Despite its reputation as a tourist destination and catering to people from cultures around the world, late-night eats on the island — particularly midweek – are a bit limited.

Island newcomer Ric Midanik, 56, says he made several passes up and down West Bay Road and thought he was going to be limited to “hotel bars and pizza joints” before landing at Lone Star Bar and Grill, on a recent Thursday night. The restaurant stays open till 11 p.m. weeknights.

“I was ecstatic,” Midanik says, sitting with his wife Kimberly Watkins. It was his fourth late-night visit to the restaurant in the two weeks he’d been in Grand Cayman.

Watkins, 54, says she was “very surprised” there isn’t more available on the island after 10 p.m.

“It was frustrating,” she says.

Theirs was among several tables being served food at the late hour.

But Lone Star, as it turns out, is not alone. So when that beast in your belly begins to growl late in the evening there are a handful of places – not counting fast food and gas station gastronomy – where you can quiet that monster and enjoy doing it.

Resorts and restaurants

The restaurant with perhaps the latest hours on the island is the Anchor Bar and Lounge at the Grand Cayman Marriott. Manager Lee Perry says the restaurant has been staying open to midnight every night during the seven years he’s been there.

“It’s not our busiest period,”  Perry says, estimating that the restaurant does perhaps 10 percent to 15 percent of its business between 10 and midnight. “It’s a lot more snack items, things to share. You don’t generally get people coming in for a three-course sit-down dinner.”

While the resort supplies the majority of customers, he says, about 40 percent of late-night diners are locals who know they’ll find a full menu at the restaurant.

“We get people who may be finishing work late,” Perry says, as well as those from cultures that keep later hours. “You’ve got to consider the Europeans and South Americans, where eating at 9 or 10 o’clock is the norm for them. We got our inspiration from traveling to Barcelona and Argentina.”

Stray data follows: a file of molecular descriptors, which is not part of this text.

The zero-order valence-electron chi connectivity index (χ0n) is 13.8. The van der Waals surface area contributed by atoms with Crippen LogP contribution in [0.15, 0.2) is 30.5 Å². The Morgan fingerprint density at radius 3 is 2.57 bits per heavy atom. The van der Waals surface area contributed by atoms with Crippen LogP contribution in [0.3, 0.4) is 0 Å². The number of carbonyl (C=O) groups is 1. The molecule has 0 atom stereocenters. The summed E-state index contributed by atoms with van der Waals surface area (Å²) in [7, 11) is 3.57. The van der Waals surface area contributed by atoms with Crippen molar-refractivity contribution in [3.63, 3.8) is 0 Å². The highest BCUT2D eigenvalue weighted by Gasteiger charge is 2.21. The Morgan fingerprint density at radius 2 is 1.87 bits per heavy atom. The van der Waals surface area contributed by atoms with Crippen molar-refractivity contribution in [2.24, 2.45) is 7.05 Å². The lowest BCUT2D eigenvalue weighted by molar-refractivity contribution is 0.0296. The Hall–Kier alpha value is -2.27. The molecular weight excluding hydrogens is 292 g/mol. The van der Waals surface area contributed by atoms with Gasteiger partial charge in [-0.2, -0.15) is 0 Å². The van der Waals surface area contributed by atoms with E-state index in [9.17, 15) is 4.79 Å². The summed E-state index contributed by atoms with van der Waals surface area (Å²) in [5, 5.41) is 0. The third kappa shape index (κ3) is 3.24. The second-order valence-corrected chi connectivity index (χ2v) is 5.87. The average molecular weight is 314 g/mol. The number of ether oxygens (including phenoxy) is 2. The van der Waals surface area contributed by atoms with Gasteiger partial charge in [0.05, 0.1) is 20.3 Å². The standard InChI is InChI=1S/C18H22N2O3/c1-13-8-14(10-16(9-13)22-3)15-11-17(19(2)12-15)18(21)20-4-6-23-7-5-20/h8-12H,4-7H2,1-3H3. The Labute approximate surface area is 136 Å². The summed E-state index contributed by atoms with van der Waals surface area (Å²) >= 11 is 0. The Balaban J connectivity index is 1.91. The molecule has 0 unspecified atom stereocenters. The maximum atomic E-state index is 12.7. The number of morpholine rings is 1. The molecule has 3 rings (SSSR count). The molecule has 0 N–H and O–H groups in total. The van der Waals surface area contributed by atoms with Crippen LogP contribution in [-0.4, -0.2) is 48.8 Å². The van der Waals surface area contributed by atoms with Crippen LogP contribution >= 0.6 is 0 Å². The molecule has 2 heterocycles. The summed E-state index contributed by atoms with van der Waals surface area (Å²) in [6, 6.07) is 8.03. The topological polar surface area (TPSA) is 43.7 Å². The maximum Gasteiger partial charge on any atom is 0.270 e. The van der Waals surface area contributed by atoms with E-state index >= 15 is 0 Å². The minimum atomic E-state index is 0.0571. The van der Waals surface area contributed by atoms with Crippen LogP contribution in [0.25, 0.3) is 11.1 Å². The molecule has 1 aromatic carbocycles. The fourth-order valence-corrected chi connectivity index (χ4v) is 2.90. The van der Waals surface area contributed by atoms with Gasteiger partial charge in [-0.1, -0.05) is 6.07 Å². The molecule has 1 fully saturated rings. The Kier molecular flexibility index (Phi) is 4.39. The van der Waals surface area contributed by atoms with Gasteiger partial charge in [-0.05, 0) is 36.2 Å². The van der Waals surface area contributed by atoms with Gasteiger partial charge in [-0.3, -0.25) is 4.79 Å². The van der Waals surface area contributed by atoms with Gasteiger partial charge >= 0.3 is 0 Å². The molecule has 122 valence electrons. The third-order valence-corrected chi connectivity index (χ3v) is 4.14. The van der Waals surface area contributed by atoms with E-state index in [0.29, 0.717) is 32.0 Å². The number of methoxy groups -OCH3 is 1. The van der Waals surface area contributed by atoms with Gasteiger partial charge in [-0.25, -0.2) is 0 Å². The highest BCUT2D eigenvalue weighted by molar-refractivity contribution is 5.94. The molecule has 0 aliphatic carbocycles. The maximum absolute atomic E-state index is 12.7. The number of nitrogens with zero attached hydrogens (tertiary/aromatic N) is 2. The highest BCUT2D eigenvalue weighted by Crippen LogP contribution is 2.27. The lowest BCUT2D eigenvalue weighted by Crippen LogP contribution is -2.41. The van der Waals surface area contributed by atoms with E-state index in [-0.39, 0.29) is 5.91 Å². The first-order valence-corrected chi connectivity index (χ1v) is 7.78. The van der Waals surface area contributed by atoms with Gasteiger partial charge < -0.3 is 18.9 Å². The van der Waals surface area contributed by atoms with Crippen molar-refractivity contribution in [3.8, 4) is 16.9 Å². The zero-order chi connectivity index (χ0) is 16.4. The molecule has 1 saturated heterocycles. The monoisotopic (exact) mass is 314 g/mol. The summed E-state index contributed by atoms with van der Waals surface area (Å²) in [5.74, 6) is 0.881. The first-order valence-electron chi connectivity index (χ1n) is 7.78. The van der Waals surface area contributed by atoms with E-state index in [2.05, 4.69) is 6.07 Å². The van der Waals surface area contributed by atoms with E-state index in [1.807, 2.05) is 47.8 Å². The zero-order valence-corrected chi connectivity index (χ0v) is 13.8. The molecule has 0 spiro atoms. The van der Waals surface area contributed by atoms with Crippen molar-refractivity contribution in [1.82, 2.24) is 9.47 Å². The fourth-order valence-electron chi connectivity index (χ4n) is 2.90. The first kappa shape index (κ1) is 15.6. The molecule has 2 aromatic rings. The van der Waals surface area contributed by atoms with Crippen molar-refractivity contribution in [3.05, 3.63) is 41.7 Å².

One local leader in the restaurant business says the scarcity of late-night options is a reflection of market demand.

“If there was a need for it, I would stay open later,” says Julie Allan, manager of Rackam’s and the tourism board’s director of restaurants and nightclubs. “Anywhere I’ve worked we’ve never stayed open past 10.”

And that’s true of Rackam’s.

Allan says the main activities tourists come to the island for, such as scuba diving and enjoying the beach, don’t generally lend themselves to late eating. Divers and snorkelers are usually in bed by 10 p.m., she explains. Even those who just want to enjoy the island’s famous sundowns, generally don’t eat late.

“The sun sets early here,” she says. “If you want to catch a sunset, you’re usually going to want to get something to eat.”

Staying open late is no guarantee of business. On the same night that Midanik and his wife were part of the crowd at Lone Star, two restaurants in Camana Bay that stay open till 11 – Mizu Asian Bistro and The Brooklyn – had no customers at 10 p.m. That’s not normally the case, says Mizu manager Ramon De Beer. He says he often gets customers who are coming out of a late movie at the nearby Regal Cinema. Residents of the adjacent apartments will drop in for a snack, and Asian diners also show up.

“Asian people do usually eat later,” De Beer says, “and sushi is kind of a light thing. You can have something to snack on and go home and not feel uncomfortable.”

De Beer says he sometimes visits Lone Star when he gets off work late. He also likes Agua, which stays open until 11 p.m. weeknights.

Agua bartender and server Emmanuela Quesada says she sees a lot of late-night diners who work in hospitality, depending upon the time of year.

“In the high season, a lot of people arrive after 10 o’clock,” Quesada says. “It’s not our big hour of the night, but we do get people coming in.  People love to come and they are happy we are open till later.”

Here is a list of some of the restaurants open until at least 11 p.m. weeknights:

  • Ristorante Pappagallo

444 Conch Point Rd., West Bay; phone: 345-949-1119

  • Duke’s Seafood and Rib Shack

1428 W Bay Rd., Seven Mile Beach; phone: 345-640-0000

  • Pirate’s Den

Galleria Plaza, 638 W Bay Rd., Seven Mile Beach; phone: 345-949-7144

  • Le Vele Restaurant

147 N. Church St., George Town; phone: 345-233-8353

  • Mizu Asian Bistro and Bar

10 Market St., Camana Bay; phone: 345-640-0001

  • The Brooklyn

10 Market St., Camana Bay; phone: 345-640-0005

  • Lone Star Bar and Grill

688 W Bay Rd., Seven Mile Beach; phone:  345-945-5175

  • Agua Restaurant

Galleria Plaza, 638 W Bay Rd., Seven Mile Beach; phone: 345-949-2482

Comments are closed.